Reading James Agee in Knoxville
On March 25, 2017 | 0 Comments | Uncategorized |

I was flattered and thrilled to be asked by Jem Cohen to read the words of James Agee during Jem’s Gravity Hill Sound and Image performance last night at Big Ears.  Reading those words in Agee’s hometown, in the Bijou Theater that he no doubt frequented as a kid, was a privilege and one of the highlights of my professional life so far.  Musicians taking part were Jim White and George Xylouris, T. Griffin and Catherine McRae, Jessica Moss, Guy Picciotto, Matana Roberts, and Mira Billotte.  Much gratitude to Jem.  Here’s what he had me read:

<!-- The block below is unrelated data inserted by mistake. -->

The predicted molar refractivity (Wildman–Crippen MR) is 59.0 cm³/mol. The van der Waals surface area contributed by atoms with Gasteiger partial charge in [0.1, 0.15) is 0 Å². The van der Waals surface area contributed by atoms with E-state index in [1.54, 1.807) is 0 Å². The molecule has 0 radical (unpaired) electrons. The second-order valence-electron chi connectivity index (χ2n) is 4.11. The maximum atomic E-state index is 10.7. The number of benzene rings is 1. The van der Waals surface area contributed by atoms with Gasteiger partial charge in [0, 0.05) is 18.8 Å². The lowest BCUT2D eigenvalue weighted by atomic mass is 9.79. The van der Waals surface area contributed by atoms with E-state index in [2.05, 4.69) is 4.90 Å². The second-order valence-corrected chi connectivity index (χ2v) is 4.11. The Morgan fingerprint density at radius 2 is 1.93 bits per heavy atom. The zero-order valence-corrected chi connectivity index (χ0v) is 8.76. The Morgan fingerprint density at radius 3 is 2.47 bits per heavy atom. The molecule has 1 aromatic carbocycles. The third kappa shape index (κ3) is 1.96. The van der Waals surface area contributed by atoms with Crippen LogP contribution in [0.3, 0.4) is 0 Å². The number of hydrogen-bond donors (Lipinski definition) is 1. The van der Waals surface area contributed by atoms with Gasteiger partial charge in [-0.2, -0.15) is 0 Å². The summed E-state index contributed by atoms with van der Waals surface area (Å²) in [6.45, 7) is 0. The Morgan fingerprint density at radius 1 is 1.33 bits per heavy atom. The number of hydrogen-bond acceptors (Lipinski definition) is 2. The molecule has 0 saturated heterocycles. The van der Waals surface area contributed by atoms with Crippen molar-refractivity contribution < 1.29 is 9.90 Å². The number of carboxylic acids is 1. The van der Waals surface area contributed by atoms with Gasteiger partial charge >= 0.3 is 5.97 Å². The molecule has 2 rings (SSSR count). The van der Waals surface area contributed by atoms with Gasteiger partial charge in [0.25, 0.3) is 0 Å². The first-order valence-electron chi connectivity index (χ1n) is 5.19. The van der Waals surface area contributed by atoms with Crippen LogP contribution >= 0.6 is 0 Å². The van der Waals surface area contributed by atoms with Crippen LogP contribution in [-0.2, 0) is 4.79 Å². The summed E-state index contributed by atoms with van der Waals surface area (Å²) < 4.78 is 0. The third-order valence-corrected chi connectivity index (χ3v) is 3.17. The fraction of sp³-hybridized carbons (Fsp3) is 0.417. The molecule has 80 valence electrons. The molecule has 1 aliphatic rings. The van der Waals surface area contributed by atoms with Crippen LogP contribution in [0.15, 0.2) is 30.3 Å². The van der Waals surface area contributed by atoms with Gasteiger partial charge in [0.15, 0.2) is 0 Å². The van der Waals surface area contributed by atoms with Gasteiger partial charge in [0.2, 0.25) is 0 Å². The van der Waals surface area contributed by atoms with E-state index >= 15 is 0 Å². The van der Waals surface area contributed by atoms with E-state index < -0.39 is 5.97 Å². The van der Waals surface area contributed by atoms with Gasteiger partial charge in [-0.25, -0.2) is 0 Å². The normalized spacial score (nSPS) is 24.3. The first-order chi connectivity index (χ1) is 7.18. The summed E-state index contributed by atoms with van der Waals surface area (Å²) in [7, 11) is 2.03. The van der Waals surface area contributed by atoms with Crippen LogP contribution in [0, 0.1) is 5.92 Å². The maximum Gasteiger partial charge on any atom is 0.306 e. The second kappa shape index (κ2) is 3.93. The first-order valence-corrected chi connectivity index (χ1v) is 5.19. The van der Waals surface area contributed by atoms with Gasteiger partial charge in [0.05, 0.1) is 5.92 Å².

The noise of the locust is dry, and it seems not to be rasped or vibrated but urged from him as if through a small orifice by a breath that can never give out. Also there is never one locust but an illusion of at least a thousand. The noise of each locust is pitched in some classic locust range out of which none of them varies more than two full tones: and yet you seem to hear each locust discrete from all the rest, and there is a long, slow, pulse in their noise, like the scarcely defined arch of a long and high set bridge. They are all around in every tree, so that the noise seems to come from nowhere and everywhere at once, from the whole shell heaven, shivering in your flesh and teasing your eardrums, the boldest of all the sounds of night. And yet it is habitual to summer nights, and is of the great order of noises, like the noises of the sea and of the blood her precocious grandchild, which you realize you are hearing only when you catch yourself listening.

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